In general, Rheumatrex is contraindicated or should be used with precaution in the following medical conditions: 

  • alcohol addiction 
  • excess fluid in the stomach area or around the lungs 
  • low number of blood cells 
  • kidney failure 
  • liver failure 
  • pregnancy
  • breast-feeding
  • allergy to Rheumatrex or any of its ingredients  
  • allergy to antimetabolites in general  
  • Elderly, infants or children should be treated with Rheumatrex only under medical supervision.

Interactions: As with most powerful drugs, other chemicals can change the effects that the drug has on your body.  There are some severe interactions that can cause very serious side effects and even death as with most prescription medications.  You will want to make sure that you tell your doctor about any drugs that you are currently taking so he or she can minimize the risk of a serious interaction.  Some of the drugs that you will want to be certain to avoid are natalizumab, acitretin, ciprofloxacic, asparaginase, digoxin, penicillins, procarbazine, theophylline, and phenytoin.

 

Side effects: Rheumatrex not only attack cancer cells but also healthy cells, which often leads to, in most patients, the following side effects:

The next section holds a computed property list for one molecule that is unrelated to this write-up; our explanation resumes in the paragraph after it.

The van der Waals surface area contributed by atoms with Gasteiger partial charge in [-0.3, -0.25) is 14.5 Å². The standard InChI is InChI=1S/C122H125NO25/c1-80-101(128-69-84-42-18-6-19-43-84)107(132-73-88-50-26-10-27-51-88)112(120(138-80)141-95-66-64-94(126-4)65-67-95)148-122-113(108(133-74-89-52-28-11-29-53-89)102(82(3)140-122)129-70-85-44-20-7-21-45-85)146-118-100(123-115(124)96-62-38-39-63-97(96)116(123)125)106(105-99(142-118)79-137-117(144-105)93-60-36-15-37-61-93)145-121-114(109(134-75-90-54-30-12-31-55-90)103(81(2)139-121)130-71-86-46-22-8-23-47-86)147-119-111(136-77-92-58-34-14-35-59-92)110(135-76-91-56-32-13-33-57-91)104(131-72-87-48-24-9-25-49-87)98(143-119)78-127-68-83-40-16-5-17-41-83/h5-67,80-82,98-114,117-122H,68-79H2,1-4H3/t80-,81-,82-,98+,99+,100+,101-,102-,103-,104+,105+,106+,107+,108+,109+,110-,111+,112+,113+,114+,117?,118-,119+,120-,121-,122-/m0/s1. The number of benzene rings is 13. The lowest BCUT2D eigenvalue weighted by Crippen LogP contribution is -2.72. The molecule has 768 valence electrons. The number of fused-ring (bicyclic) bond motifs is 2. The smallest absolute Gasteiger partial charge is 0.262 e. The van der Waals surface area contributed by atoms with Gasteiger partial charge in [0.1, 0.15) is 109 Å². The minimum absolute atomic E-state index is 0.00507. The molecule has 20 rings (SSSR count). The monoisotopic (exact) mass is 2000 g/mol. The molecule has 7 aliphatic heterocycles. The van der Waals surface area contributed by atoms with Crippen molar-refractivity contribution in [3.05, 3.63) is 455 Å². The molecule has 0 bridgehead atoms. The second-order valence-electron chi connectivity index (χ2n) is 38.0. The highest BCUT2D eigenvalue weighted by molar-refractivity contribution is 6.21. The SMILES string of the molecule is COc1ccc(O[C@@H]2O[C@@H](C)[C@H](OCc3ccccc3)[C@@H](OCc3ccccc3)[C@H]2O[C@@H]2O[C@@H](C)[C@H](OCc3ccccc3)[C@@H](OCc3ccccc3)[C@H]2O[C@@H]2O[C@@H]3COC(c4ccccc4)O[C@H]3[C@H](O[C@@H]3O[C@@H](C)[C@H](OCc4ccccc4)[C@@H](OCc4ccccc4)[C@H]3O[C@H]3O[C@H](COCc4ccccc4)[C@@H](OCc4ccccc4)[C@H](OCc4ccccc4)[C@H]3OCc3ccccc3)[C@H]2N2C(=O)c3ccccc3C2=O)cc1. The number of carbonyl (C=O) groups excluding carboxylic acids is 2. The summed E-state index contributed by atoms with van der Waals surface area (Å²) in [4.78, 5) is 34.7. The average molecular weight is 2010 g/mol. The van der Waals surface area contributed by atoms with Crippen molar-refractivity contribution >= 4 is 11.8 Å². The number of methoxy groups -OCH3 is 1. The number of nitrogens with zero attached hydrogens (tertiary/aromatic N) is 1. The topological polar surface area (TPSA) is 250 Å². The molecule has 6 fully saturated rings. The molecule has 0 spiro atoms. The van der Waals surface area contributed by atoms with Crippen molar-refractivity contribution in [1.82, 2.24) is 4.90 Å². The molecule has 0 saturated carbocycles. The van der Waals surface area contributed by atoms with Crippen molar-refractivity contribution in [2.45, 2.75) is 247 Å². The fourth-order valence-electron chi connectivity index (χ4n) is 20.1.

• dry skin
  • itching
  • rash
  • acne
  • mouth sores
  • weight loss
  • weakness
  • hair loss
  • decreased appetite
  • trouble sleeping
  • Mild nausea and vomiting

You need to immediately see your health care provider if you experience symptoms that indicate:  

Damage to the liver, heart or lung: persistent nausea, extreme tiredness, pain in the upper right part of the stomach, dry cough, fast and irregular heartbeat, fever, shortness of breath or any flu-like symptom.  

Damage to the lining of the mouth, stomach or intestine: mouth sores, persistent diarrhea, black, tarry or bloody stools, sore throat, or bloody vomitting. 

Damage to the skin or bone: bone pain, fever, rash, blisters, peeling skin, yellowing of the skin or eyes, or purple, blue or black discoloration of the skin

Other problems : anxiety, depression, dehydration, nose bleeding, vision changes, red itchy eye, or intense headaches.